In the land of the midnight sun, the long days never Finnish. Staying in a summer cottage on a remote island in Finland is the perfect way to enjoy a family holiday away from the crowds
We arrived in Finland at 11 o'clock at night, in brilliant sunshine. The streets were empty and at this late hour the locals were all, very sensibly, either at home or in bed. It takes a while to get your head around bright sunshine in the dead of night, but this is the land of the midnight sun.
Finland is a country with a land area twice that of the UK, but a population of only five million. The resulting empty roads and even emptier landscape provide a welcome respite from the hustle and bustle of the rest of Europe in summer time.
We were headed for that very Finnish institution “the summer cottage”. With so much land area, it is a rare Finnish family that doesn’t have access to a timbered cottage, either in the depths of the forest or beside a lake. We drove to Juankoski in the central lake district of Finland where we would be staying for the next week. We met the owners at the end of a remote forest track; we’d never have found them without our mobile phones – and yes, Nokia is the name of a town in Finland.
A short boat trip across the mirrored surface of a lake took us to our temporary home on a beautiful tiny island called Keskisaari. When I asked how they had managed to get all the materials for the cottage and sauna to the island, the owner Maati said dryly, and with typical Finnish understatement: “By truck, of course”. No, this isn’t a lateral-thinking exercise – and I’m sure you have already guessed the answer. They drove across the icy surface of the lake in winter.
Keskisaari was totally peaceful and our typical log cabin blended perfectly into the beautiful surroundings. After settling in, we headed for the wood-burning sauna where you can try and take the heat for as long as possible before dashing out for a cooling plunge into the lake. With birch trees growing all around, the makings of a vasta (or vihta), the bunch of leafy twigs with which Finnish sauna “bathers” beat themselves, are conveniently to hand. This may sound a little masochistic, but it actually has a very pleasurable massaging effect and is reputed to tone the skin, while the birch leaves have a lovely soothing fragrance.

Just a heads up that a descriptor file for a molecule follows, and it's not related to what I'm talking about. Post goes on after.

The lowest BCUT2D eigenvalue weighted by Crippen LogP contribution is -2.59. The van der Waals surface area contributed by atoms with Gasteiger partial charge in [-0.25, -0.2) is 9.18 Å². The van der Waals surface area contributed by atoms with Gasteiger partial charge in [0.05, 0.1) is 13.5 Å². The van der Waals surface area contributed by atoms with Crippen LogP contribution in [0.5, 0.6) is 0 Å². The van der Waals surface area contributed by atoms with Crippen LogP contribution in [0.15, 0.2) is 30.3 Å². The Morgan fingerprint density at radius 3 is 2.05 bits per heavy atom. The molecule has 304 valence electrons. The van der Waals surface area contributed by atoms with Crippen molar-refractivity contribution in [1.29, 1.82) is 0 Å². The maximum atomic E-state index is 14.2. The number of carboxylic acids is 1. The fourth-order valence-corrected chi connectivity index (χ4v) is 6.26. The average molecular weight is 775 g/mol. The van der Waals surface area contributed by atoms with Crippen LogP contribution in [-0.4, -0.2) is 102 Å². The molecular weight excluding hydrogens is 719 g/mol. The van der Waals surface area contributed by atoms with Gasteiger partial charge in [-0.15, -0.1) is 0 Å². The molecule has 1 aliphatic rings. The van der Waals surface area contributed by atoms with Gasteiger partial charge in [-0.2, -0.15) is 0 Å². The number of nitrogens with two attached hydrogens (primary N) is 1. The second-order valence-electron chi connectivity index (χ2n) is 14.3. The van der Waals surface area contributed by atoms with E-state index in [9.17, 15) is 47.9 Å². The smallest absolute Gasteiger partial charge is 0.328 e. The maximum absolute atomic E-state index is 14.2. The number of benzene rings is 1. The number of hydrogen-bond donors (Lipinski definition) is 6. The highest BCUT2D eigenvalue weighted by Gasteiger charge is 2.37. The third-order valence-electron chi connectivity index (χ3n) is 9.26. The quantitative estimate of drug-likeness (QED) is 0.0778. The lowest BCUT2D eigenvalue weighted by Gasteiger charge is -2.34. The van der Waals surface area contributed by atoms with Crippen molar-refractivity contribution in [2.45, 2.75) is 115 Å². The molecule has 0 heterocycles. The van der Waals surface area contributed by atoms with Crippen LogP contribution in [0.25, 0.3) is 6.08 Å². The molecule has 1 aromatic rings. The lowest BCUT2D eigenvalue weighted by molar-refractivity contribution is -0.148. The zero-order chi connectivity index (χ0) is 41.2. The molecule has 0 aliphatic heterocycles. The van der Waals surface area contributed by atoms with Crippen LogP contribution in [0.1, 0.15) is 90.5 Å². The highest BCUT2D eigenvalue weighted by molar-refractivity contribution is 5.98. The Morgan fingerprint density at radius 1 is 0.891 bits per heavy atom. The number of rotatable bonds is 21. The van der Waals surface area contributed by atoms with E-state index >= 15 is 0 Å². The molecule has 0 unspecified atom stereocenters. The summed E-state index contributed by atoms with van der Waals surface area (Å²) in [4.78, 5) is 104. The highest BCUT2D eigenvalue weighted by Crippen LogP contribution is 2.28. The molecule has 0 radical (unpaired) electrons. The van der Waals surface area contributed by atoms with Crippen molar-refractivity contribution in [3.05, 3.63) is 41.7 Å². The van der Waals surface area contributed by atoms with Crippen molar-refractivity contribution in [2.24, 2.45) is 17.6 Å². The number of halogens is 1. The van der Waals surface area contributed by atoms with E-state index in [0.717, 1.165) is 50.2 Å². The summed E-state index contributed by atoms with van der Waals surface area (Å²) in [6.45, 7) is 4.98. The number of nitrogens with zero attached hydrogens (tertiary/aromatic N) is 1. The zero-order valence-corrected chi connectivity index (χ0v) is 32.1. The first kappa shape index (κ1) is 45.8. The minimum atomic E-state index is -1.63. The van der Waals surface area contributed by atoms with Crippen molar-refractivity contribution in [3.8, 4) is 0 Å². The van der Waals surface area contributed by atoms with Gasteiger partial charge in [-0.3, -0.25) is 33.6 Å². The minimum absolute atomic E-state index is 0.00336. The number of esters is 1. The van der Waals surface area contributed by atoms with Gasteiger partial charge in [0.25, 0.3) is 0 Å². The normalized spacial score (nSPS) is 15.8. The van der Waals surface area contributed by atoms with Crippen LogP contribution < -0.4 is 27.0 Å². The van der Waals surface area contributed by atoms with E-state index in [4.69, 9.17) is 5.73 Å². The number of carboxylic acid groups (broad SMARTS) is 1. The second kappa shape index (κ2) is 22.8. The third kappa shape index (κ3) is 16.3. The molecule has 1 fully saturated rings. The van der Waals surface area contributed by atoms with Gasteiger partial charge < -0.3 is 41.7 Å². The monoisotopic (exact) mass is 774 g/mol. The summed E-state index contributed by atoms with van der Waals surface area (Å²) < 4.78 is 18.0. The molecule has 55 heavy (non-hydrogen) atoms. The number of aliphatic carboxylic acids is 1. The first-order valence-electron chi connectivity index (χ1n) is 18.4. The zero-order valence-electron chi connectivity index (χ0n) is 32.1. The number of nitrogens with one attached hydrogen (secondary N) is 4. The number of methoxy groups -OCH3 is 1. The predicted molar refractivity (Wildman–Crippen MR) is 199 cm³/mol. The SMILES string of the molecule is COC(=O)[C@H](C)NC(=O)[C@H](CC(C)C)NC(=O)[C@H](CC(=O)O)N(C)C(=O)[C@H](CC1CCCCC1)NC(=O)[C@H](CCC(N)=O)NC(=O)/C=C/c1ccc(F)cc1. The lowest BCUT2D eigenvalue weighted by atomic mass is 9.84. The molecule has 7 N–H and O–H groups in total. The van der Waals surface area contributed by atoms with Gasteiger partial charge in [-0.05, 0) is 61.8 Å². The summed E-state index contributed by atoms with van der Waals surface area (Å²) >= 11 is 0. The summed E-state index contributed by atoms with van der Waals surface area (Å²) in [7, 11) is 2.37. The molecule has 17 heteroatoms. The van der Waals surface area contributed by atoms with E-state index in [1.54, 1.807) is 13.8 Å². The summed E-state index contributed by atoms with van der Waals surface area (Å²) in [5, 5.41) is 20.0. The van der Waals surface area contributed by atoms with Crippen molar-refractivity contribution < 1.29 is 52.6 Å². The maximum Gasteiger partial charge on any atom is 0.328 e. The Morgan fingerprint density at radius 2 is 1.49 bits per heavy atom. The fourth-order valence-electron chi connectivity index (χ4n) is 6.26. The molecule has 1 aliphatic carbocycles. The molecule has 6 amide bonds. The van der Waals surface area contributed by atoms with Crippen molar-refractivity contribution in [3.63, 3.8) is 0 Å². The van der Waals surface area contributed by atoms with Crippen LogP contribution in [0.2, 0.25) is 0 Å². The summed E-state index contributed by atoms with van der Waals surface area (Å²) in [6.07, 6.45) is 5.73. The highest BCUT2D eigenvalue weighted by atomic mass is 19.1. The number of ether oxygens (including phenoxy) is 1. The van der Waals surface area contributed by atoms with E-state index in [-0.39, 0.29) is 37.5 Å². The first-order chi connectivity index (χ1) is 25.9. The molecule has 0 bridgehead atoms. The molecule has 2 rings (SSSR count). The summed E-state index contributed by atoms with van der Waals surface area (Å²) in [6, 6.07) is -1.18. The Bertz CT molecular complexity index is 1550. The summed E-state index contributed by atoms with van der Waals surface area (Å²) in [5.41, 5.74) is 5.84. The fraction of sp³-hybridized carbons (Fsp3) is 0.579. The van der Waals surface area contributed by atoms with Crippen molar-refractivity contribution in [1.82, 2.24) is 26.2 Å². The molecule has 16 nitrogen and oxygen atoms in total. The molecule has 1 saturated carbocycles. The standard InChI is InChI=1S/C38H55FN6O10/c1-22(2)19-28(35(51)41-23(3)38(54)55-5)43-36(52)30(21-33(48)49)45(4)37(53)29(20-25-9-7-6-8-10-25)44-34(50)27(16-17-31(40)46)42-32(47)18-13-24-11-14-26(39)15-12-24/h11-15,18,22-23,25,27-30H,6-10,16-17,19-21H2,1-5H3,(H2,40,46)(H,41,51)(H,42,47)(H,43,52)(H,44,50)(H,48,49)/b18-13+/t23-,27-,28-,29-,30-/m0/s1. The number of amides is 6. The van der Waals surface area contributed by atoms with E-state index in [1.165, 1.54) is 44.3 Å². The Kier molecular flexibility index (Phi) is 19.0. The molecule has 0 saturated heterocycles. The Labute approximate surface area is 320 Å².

We had timed our visit to coincide with mid-summer’s eve. To those living in southern climes, it is perhaps hard to imagine the significance of this day for the Finns. The short, cold days of the Finnish winter are replaced by summer days of almost perpetual daylight. By tradition, at mid-summer the doors and gates of summer cottages throughout rural areas are decorated with leafy birch branches and young girls go in search of seven different kinds of wild flower to place under their pillow and hope to dream of their future husband. Many young Finns choose to marry on this wonderfully romantic evening.